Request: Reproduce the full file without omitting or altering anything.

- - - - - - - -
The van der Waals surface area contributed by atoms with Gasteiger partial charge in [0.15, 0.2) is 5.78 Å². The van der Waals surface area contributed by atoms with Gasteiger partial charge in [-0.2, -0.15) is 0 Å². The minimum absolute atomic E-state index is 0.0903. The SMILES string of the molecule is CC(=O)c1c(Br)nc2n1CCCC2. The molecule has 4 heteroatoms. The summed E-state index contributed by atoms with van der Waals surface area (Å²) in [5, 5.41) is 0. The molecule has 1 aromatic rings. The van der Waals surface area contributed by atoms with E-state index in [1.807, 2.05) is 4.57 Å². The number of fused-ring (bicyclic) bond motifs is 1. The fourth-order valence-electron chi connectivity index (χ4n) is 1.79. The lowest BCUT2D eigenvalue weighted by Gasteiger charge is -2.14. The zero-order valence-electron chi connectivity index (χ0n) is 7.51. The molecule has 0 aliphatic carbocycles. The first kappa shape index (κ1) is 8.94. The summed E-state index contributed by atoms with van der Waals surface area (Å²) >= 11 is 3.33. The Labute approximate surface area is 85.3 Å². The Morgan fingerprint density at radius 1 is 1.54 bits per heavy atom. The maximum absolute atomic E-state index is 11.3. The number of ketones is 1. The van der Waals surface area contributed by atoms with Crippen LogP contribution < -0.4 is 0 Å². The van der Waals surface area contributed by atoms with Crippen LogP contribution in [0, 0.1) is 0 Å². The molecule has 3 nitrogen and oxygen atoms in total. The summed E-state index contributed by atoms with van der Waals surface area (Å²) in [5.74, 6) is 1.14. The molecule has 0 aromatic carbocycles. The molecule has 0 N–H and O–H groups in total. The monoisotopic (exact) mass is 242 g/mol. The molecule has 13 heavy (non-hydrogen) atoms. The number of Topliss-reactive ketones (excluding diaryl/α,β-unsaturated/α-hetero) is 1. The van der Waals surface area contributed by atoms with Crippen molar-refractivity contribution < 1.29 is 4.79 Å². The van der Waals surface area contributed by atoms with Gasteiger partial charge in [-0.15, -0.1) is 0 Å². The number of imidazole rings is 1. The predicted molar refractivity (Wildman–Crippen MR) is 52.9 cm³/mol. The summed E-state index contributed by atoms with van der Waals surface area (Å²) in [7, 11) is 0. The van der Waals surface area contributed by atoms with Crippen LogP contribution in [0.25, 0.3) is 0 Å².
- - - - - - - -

The van der Waals surface area contributed by atoms with Gasteiger partial charge in [0.15, 0.2) is 5.78 Å². The van der Waals surface area contributed by atoms with Gasteiger partial charge in [-0.2, -0.15) is 0 Å². The minimum absolute atomic E-state index is 0.0903. The SMILES string of the molecule is CC(=O)c1c(Br)nc2n1CCCC2. The molecule has 4 heteroatoms. The summed E-state index contributed by atoms with van der Waals surface area (Å²) in [5, 5.41) is 0. The molecule has 1 aromatic rings. The van der Waals surface area contributed by atoms with E-state index in [1.807, 2.05) is 4.57 Å². The number of fused-ring (bicyclic) bond motifs is 1. The fourth-order valence-electron chi connectivity index (χ4n) is 1.79. The lowest BCUT2D eigenvalue weighted by Gasteiger charge is -2.14. The zero-order valence-electron chi connectivity index (χ0n) is 7.51. The molecule has 0 aliphatic carbocycles. The first kappa shape index (κ1) is 8.94. The summed E-state index contributed by atoms with van der Waals surface area (Å²) >= 11 is 3.33. The Labute approximate surface area is 85.3 Å². The Morgan fingerprint density at radius 1 is 1.54 bits per heavy atom. The maximum absolute atomic E-state index is 11.3. The number of ketones is 1. The van der Waals surface area contributed by atoms with Crippen LogP contribution < -0.4 is 0 Å². The van der Waals surface area contributed by atoms with Crippen LogP contribution in [0, 0.1) is 0 Å². The molecule has 3 nitrogen and oxygen atoms in total. The summed E-state index contributed by atoms with van der Waals surface area (Å²) in [5.74, 6) is 1.14. The molecule has 0 aromatic carbocycles. The molecule has 0 N–H and O–H groups in total. The monoisotopic (exact) mass is 242 g/mol. The molecule has 13 heavy (non-hydrogen) atoms. The number of Topliss-reactive ketones (excluding diaryl/α,β-unsaturated/α-hetero) is 1. The van der Waals surface area contributed by atoms with Crippen molar-refractivity contribution < 1.29 is 4.79 Å². The van der Waals surface area contributed by atoms with Gasteiger partial charge in [-0.15, -0.1) is 0 Å². The number of imidazole rings is 1. The predicted molar refractivity (Wildman–Crippen MR) is 52.9 cm³/mol. The summed E-state index contributed by atoms with van der Waals surface area (Å²) in [7, 11) is 0. The van der Waals surface area contributed by atoms with Crippen LogP contribution in [0.25, 0.3) is 0 Å².